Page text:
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As an Accountable Care Organization, OneCare aims to improve quality while stabilizing costs. Quality measures help OneCare assess health care processes, outcomes, and patient perceptions linked to high-quality health care delivery. OneCare is accountable for both the quality and cost of health care and is committed to supporting providers as they work to reach quality targets.
Each year, health care organizations and providers in OneCare work together to meet quality measures. Organizations participating in OneCare may earn financial incentives for meeting or exceeding quality benchmarks.
OneCare paid $6.3 million in quality payments to health care organizations in 2019. Health care organizations earn quality dollars with high scores on standardized measures of quality.
How We Improve Quality
OneCare works to align quality measures across its payer programs and uses two types of quality measurement standards. Pay for Reporting measures are those that OneCare is required to report by accurately submitting quality measurement information. Pay for Performance measures are used to determine financial incentives available to participants based on overall quality measure scores.
OneCare measures quality in four areas chosen by the Centers for Medicare and Medicaid Services. These areas are:
- Patient/caregiver experience
- Care coordination/patient safety
- Preventive health
- At-risk populations
Read OneCare’s 2020 Quality Measures and 2019 Quality Measures. For more information on Vermont’s progress toward achieving the All-Payer Model Agreement targets, click here for the list of reports on the Green Mountain Care Board website.
Annual Quality Plan
Every year, OneCare develops a Quality Work Plan which includes quality assurance activities, performance measurement,
To support quality improvement over time, OneCare performs quality activities on behalf of the OneCare community of providers.
Quality Assurance activities focus on
Performance Measurement activities include the annual collection of quality measurement data. Quality measure collection uses a payer level random sampling of patients that are reviewed for provider adherence to best practice guidelines.
Performance Improvement activities support the development and continuous improvement of a provider-driven, integrated health care delivery system structured at the local community level.
2019 Results for Quality Measures
- 30 Day Follow-Up after Discharge from the ED for Alcohol and Other Drug Abuse or Dependence
- Developmental Screening in the First 3 Years of Life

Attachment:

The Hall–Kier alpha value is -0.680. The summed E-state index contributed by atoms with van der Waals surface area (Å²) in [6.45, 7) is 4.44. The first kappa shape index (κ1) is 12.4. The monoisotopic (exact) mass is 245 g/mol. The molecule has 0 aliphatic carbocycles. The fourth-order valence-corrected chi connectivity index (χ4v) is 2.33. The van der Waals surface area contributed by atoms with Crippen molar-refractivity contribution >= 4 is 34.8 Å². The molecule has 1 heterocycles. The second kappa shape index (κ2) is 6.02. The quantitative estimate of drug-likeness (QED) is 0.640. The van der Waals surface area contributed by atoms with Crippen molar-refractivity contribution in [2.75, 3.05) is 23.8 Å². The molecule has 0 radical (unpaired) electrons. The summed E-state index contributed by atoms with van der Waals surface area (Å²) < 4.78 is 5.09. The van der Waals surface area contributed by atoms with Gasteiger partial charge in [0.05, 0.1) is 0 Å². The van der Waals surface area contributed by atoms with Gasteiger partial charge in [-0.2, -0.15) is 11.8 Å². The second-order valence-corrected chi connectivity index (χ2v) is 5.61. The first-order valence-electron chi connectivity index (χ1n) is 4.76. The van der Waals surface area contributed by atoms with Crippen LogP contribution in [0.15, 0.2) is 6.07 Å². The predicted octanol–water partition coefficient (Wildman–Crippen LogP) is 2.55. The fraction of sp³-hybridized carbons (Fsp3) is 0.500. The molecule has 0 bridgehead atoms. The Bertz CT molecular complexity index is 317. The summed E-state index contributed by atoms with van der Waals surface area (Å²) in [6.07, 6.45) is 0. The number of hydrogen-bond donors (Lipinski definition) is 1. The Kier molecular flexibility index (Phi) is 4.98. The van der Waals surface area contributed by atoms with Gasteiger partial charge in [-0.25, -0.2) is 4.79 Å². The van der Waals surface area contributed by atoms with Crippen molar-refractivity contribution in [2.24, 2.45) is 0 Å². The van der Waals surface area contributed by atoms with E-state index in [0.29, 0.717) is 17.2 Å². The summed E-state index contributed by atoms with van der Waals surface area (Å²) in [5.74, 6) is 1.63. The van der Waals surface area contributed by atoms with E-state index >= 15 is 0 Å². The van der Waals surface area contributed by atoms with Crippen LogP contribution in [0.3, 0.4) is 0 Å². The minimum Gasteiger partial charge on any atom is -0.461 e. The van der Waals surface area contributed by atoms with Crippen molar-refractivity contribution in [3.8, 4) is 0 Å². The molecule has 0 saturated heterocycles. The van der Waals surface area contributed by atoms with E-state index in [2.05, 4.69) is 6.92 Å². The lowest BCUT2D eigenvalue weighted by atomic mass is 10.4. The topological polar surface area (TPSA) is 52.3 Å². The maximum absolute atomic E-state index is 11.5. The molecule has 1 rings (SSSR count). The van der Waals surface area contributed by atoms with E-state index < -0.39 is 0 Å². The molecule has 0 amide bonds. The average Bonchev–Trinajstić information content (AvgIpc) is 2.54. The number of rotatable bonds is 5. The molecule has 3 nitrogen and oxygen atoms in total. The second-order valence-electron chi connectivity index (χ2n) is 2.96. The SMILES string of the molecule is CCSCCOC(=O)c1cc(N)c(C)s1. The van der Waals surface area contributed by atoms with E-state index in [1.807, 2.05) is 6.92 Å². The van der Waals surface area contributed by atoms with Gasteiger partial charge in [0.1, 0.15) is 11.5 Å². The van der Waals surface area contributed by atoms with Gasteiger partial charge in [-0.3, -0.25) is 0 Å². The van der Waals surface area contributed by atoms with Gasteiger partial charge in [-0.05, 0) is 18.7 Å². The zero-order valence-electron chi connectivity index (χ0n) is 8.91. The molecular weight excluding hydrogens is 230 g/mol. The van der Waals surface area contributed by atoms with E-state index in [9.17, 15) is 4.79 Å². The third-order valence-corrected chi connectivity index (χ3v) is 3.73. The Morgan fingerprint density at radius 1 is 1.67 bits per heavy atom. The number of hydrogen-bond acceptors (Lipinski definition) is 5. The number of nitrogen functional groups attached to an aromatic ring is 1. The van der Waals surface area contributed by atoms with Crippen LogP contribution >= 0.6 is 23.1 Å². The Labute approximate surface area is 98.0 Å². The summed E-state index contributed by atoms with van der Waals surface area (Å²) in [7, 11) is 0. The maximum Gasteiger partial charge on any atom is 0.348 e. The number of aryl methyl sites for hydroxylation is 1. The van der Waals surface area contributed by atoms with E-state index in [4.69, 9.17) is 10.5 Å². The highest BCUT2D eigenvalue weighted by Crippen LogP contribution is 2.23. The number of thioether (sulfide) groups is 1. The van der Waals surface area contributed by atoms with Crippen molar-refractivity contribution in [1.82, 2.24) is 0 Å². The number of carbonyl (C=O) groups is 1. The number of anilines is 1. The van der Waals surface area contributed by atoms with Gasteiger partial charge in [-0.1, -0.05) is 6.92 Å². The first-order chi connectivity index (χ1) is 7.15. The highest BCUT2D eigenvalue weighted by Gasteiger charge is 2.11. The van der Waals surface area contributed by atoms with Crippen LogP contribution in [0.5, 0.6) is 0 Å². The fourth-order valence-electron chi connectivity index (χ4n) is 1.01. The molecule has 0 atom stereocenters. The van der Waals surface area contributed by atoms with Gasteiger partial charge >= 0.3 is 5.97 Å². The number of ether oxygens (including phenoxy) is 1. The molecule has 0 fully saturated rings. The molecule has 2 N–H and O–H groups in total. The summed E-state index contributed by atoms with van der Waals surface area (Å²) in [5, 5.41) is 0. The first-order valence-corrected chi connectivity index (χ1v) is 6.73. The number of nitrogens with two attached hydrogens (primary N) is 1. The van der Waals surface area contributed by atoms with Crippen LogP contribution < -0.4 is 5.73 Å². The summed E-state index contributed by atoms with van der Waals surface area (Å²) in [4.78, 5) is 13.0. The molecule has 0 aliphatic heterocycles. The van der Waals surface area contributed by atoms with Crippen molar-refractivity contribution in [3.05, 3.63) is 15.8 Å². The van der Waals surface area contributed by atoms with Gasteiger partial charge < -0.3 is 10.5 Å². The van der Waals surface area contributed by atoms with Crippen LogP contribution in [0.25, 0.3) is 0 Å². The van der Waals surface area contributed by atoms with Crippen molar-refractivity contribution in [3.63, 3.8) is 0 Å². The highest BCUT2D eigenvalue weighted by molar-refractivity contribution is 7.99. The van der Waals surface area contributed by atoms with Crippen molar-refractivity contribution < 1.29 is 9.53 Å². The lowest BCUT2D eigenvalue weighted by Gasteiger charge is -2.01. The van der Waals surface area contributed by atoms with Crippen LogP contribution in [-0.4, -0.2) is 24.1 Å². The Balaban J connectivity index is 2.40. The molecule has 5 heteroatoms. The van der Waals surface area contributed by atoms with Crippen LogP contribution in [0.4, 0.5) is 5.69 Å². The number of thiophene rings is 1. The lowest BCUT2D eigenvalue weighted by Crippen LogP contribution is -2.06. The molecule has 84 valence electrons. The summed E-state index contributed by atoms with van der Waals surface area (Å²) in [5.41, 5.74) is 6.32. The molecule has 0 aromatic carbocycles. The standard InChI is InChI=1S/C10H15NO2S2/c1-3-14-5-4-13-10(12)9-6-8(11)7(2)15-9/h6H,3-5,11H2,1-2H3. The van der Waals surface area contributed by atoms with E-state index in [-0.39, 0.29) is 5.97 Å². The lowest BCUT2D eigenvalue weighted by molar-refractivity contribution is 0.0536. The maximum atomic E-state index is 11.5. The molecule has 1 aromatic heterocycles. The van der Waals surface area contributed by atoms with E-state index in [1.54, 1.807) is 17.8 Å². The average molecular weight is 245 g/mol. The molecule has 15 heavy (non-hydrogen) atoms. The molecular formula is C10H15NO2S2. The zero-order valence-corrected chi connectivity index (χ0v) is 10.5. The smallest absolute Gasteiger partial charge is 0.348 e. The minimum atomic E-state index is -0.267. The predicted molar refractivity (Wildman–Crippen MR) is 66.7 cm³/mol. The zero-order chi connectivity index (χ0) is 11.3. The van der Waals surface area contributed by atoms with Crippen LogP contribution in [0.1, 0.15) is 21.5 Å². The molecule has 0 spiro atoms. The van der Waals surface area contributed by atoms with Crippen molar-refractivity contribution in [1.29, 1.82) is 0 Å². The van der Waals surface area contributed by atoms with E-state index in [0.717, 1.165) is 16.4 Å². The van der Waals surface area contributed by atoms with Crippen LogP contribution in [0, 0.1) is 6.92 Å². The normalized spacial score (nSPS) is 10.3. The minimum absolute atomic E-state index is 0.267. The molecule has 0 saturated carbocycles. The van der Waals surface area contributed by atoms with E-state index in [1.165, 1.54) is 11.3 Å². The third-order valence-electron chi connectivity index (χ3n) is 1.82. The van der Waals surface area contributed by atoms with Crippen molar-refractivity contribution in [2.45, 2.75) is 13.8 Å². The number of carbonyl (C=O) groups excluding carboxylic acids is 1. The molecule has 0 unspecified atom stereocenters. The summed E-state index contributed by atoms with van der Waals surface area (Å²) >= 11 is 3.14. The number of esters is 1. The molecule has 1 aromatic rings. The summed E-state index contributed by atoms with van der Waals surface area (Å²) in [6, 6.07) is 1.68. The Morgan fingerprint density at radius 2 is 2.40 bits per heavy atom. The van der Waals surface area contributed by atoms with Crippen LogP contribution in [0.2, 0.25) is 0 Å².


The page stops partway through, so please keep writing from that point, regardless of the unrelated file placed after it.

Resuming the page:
- Diabetes Mellitus: Hemoglobin A1c Poor Control (>9%)
- Engagement of Alcohol and Other Drug Abuse or Dependence Treatment
- Hypertension: Controlling High Blood Pressure
- Diabetes Mellitus: Hemoglobin A1c Poor Control (>9%)
Quality Scores for the Medicare 2019 performance year will be released by the Centers for Medicare and Medicaid Services later this year.
2018 Results for Quality Measures
The quality scores that OneCare achieved for 2018 are 85% for Medicaid, 86% BCBSVT QHP (Health Exchange), and 100% Medicare (Medicare was reporting only for 2018). Please note that it is too early in the model to make year over year comparisons of the quality results due to the growth of the population, but we are working on ways to represent progress year-to-year.
Quality Measure Scorecards by Payer
What is shared savings?
The goal of the Vermont All-Payer ACO Model is to move the health care delivery system from volume-based to value-based payments. Providers are eligible to receive savings for meeting performance goals. If Shared Savings are earned, 100% of the savings are reinvested in OneCare network participants.
How does shared savings work?
Each year, OneCare sets a budget with payers for the cost of health care for a population. If the cost of health care for that population exceeds the set amount, OneCare pays the overage back to the payer. If the cost of health care is lower than the budgeted amount, the savings stay with OneCare and is reinvested in the provider community. This provides for predictability and stability in health care spending.
OneCare does not keep savings. Funds are reinvested in the provider community to offset investments already made, to develop and enhance population health programs, and to offset risk.
2018 Results for Shared Savings
Despite the strong start, OneCare does not expect this outcome each year. The goal is to live on a steady growth rate. To achieve that goal, OneCare will receive funding in the settlement process some years and will owe money in the process other years.
Medicare: $13,345,337 savings (OneCare was paid $7,776,760 of advanced shared savings throughout 2018. These dollars supplied OneCare with funding for the Patient-Centered Medical Home, Community Health Team, and Support and Services At Home population health management payments.)
Medicaid: OneCare Vermont was within approximately 1% of the budget target for Medicaid and the year-end reconciling payment represents providers accepting accountability for cost and quality of care. OneCare paid Department of Vermont Health Access the difference between the Actual Total Cost of Care and the Expected Total Cost of Care, totaling approximately $1.5 million for the 2018 performance year.
BlueCross BlueShield of Vermont: OneCare was within .05% of the budget target and the BCBSVT QHP (Health Exchange) and paid BCBSVT $645,574.